I’m no chess player, but it is won by strategy and several moves. It’s not a lottery. It’s not a light switch. It’s a series of decisions in layers that step up. At 50 I see life this way; in my 20s before that shop, I did not. Blue Moon, in all its freshly purple shag carpeted glory, would be my home for a bit, but that’s another chapter of another story. After what felt like hundreds of goodbyes and good lucks, some of which cut very deep, I drove away down the highway. When destiny calls, you go. April 1st, 2000. Big, big day.

The people who own it now have no idea who I am and that’s fine. I don’t do things to get engraved memorial plaques. But I do leave a message on their machine for every single April 1st, usually a celebratory second Laphroiag in, wishing blessings on the little shop and its owners and all who it helps out. It sure helped me out. Sometimes when you feel lost and empty, aim for something big – you have nothing to lose and it might be an entire tool kit and education package for a new life.

Listening To: Captain Beefheart and His Magic Band – Safe As Milk; Semisonic – Feeling Strangely Fine.

Art In The Workshop

(Same number, but I have a new phone. Yes it’s another flip phone, probably the last in the known universe. What can I say - It’s how I roll. If you left a voice message in the last day or two and didn’t get a call back, you were lost in the process of technical transition. My apologies, please call again! ALSO – is there anyone who ordered a signed copy of my book A Craftsman’s Path directly from me and has not received it? My brain is telling me I missed somebody, but I don’t think I did. 512-395-5126, calls only, I don’t text. Thanks! ~Scott)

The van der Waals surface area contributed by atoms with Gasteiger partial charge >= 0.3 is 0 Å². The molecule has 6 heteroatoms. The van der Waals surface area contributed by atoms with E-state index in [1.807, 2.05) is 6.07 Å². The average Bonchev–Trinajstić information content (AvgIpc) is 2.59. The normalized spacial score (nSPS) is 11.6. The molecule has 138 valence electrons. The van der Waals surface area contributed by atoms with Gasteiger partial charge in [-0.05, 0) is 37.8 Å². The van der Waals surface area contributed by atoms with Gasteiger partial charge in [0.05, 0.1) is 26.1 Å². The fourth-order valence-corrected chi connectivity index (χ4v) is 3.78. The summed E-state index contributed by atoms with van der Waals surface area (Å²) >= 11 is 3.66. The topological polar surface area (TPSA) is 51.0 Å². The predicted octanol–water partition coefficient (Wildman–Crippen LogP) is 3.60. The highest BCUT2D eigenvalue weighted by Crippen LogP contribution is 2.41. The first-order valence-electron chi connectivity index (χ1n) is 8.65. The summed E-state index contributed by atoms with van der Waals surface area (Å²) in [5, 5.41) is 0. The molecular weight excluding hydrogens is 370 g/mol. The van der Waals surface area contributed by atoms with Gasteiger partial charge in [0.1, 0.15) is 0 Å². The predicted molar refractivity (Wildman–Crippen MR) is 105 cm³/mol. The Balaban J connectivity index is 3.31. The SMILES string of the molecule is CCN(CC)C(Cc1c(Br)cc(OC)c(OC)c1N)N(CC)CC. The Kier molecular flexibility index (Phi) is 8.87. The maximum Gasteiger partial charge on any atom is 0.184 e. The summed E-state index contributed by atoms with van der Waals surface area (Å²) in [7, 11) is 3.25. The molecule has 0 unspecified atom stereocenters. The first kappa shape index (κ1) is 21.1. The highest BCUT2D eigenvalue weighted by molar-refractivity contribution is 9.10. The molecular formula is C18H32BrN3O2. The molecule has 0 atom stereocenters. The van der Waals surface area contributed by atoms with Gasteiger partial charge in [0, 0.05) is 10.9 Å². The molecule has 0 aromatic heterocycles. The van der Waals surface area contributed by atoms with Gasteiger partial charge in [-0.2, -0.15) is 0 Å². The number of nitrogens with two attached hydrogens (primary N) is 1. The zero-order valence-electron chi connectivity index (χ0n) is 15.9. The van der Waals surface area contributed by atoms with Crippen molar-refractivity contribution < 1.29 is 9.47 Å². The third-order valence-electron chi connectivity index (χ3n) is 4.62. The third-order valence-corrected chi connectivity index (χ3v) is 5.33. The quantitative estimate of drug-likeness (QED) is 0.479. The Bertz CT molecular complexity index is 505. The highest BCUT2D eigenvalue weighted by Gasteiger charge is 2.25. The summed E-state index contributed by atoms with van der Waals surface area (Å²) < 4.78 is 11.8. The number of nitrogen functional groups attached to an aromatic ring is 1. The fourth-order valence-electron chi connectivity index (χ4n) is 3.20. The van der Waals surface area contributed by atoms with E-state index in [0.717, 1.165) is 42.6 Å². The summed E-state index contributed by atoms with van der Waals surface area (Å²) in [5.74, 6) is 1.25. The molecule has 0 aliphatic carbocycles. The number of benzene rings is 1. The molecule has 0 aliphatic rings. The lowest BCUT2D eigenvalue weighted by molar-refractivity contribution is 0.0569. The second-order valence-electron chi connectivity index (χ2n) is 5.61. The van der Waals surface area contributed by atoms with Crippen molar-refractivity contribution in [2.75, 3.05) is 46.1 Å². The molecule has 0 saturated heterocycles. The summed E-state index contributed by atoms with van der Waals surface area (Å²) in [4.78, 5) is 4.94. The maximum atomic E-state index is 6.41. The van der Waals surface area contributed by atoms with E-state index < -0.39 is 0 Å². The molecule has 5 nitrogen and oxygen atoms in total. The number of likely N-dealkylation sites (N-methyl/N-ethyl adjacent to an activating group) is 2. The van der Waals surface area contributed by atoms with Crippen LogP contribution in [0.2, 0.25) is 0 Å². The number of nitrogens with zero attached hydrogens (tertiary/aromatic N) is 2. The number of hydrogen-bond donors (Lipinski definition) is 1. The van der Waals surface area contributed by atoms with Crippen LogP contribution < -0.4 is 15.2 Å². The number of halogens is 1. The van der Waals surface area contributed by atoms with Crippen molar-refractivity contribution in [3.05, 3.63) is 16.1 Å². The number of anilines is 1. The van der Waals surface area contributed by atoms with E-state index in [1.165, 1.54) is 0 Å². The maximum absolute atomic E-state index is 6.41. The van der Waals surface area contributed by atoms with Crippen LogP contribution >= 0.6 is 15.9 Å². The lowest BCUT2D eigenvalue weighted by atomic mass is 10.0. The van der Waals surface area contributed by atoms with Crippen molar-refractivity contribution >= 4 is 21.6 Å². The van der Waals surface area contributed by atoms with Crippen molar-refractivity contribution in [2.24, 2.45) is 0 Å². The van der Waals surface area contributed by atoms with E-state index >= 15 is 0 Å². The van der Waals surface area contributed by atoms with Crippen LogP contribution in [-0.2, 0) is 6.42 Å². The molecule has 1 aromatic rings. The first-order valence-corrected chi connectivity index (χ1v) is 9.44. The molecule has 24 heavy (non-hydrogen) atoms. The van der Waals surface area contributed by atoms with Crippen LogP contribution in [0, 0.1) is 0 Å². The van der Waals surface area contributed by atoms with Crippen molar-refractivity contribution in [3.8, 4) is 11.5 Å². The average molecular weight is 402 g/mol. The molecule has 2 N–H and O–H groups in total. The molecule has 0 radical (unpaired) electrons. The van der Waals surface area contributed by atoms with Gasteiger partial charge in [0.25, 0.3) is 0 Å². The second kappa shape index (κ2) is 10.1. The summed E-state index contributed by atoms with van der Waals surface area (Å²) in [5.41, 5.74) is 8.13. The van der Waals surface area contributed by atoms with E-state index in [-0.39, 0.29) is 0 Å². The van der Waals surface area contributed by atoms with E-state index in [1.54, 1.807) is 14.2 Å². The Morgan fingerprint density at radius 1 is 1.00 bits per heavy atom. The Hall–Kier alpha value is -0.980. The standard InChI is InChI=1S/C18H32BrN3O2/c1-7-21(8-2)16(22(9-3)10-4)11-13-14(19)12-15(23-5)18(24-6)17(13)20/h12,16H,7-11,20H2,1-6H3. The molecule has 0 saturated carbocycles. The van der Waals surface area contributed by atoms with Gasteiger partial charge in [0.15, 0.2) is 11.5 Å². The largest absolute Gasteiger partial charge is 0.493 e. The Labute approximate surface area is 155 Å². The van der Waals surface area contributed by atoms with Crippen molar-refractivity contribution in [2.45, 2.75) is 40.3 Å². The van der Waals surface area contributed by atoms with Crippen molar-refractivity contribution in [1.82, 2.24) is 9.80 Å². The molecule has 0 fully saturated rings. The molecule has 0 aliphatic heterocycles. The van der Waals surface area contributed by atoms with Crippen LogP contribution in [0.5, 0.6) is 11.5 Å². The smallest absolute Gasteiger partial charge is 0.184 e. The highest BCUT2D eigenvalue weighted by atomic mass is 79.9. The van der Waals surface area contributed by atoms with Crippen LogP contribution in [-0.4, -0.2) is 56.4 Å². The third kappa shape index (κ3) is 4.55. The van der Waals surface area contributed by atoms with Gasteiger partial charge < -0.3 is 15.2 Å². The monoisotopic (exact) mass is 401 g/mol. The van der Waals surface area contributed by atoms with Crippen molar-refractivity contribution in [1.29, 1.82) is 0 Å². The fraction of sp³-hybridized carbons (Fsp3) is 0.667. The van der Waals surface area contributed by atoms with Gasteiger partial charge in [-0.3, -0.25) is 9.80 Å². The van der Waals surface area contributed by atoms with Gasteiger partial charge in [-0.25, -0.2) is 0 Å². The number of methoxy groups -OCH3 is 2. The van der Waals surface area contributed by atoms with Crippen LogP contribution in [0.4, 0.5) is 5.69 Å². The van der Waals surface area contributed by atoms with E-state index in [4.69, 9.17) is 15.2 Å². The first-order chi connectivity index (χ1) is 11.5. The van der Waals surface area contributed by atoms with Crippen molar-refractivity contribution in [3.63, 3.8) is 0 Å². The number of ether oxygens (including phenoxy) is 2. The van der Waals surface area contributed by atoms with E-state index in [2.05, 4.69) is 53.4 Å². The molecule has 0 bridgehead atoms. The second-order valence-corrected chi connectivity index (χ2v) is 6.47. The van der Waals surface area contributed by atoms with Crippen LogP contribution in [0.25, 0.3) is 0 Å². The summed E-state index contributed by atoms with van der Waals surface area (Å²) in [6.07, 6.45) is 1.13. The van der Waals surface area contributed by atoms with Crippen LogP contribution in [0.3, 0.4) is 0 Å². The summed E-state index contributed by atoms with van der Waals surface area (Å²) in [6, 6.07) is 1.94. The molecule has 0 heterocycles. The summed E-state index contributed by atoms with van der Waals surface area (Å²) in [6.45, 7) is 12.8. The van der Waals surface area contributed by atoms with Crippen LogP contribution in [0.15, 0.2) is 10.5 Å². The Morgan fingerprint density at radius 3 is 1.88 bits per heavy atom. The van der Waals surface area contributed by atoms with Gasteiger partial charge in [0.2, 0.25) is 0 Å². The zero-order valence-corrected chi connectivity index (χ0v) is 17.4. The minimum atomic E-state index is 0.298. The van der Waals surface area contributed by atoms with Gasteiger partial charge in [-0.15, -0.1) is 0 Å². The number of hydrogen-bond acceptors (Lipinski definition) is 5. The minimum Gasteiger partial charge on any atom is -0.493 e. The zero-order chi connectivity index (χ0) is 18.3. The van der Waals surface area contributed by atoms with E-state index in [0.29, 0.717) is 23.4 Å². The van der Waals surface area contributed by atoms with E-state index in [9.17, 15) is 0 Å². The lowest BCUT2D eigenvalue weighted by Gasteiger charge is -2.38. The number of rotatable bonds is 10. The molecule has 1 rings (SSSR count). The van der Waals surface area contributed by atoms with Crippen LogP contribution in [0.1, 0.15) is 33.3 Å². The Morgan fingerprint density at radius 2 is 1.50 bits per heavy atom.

There is art in the workshop.

There is art in the workshop. Not solely in the craft from past sketches of a model, or the instrument’s potential to inspire and help create - there inside it as if some sort of seed. Sure, there’s art in the craft of what happens here on many layers and in the many layers of the dreaming and the doing. These are songs in their own way, just manifesting into the world a little differently. But within that manifesting, other than in the craft of the creation, other art happens.

And though crafting pieces of wood into instruments-to-be, out deep in the quiet woods on the first day of spring with the sun shining and windows open and Stephen Stills playing is a moment, it’s not the art of living – the art of moments - I’m referring to either. Though that definitely resonates within as well…

I live in a day to day life of colors and grains, textures and patterns already there in the tree; I get to help those as deliberate act join and become something else, brought together to vibrate in harmony. But there are, all around me, inadvertently forming like order from chaos (albeit somewhat controlled, joyous chaos), lines and curves of process that merely – much like the grain inside the tree – need to be noticed. If they are never seen it does not diminish them in any way; they just “are”… it’s not up to whether we see it or not for them to “be” anything. They are and this happens; we either awaken to it and participate or don’t.

Parts are stacked in sunlight, the curves of their contours intersecting with not only the straight joined cuts a part of them, but with the rough cedar post of the shop, the flat surface they rest on temporarily, the other parts’ curves, the space between and the window frame and the opaque beyond. What comes in with the view outward. This is the art of which we talk today – the patterns and shapes that happen in the doing as tools and chips and shadows become and change. It is constantly around me in this space – in all spaces really but in this one more so than all the others – at times to the point of distraction, where I have to continue my eyes on to the waiting task to keep going – when I ask myself if perhaps these moments are the true results, however fleeting, and all of this just a dance for them to happen, a ceremony for their conjuring - that what you or I get out of it are merely ancillary.